Diffusion of Crack: The Influence of Macro-Level Factors, Migration, and Existing Interdiction Efforts
Methods: The data for the present analyses come from an on-going international research collaboration between University of Southern California and the Instituto Nacional de Psiquiatría Ramon de la Fuente Muñiz. The sample consists of 150 male and female adult crack users recruited in designated delegaciónes. The team is using an adaptive sampling methodology that combines elements of field-intensive outreach, rapid assessment and targeted respondent-driven sampling. Data collection consisted of ethnographic interviews and ethnographic observations. The inclusion criteria for the sample are: 18 years of age or older; recruited in one of the selected delegaciónes; self-report crack use at least once during the past 30 days; and no participation in formal drug treatment 30 days prior to enrollment. A pre-screening method was adopted to help mask the eligibility criteria. In the pre-screening, questions were embedded about personal drug use with other questions about potential respondents' characteristics. The crack use criteria depended on subjects' self-reports. Based on the pre-screening information the outreach worker determined whether the subject met the inclusion criteria.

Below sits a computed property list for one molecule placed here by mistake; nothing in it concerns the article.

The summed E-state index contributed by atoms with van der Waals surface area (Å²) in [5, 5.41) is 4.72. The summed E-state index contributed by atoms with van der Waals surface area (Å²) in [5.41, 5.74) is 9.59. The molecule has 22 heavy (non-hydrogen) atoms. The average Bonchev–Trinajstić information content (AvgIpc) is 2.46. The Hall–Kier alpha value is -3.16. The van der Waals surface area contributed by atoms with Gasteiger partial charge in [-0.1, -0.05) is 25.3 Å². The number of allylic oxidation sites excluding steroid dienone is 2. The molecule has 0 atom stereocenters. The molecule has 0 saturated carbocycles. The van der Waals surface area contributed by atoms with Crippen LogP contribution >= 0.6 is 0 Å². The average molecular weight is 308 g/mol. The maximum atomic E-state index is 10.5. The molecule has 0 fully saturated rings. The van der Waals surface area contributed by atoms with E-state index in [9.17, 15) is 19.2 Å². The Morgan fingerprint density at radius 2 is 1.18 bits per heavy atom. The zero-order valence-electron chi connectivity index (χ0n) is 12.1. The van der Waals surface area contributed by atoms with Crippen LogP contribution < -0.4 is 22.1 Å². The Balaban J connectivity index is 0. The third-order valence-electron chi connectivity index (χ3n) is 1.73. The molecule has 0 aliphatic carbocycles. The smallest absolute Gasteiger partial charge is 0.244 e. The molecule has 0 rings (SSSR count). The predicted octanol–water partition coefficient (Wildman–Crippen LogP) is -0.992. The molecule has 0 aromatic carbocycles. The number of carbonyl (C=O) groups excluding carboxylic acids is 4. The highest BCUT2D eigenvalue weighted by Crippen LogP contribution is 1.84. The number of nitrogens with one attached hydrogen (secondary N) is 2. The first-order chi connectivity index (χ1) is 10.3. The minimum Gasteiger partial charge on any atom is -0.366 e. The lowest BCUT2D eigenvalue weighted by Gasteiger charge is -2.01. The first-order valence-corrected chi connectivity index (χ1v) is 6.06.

Results: Analyses revealed three general categories as emerging factors associated with the diffusion of crack use. Specifically, the diffusion of crack is attributed to macro-level structural factors, migration, and existing interdiction efforts. For instance, some respondents revealed that first time crack use experiences were prompted by friends who had spent time in the United States as undocumented immigrants. Accounts detail social gatherings in which small groups of users are exposed to crack use by these migrant men. Participants also perceive their use of crack as being attributed to the existing drug market. Respondents explained that in the past their use was limited to alcohol, marijuana, and inhalants. However, given that there had been a crack-down on the market, many of the drugs are now staying in their communities thus facilitating their initiation into new drugs such as crack.
Conclusions and Implications: Overall findings for this study have long term consequences given that existing research in Mexico has found high rates of underutilization of treatment services. Low rates of treatment seeking behavior have been attributed to factors such as the lack of recognition of addiction as a disease, social stigma and lack of integration of services. Moreover, Mexico’s public health system is not very extensive and geared more for insured workers or those in the public sector, while those patients who receive drug treatment do so in specialized centers. In conclusion, our data will contribute to designing peer-based prevention interventions that address social and contextual factors associated with the diffusion of crack use in México DF.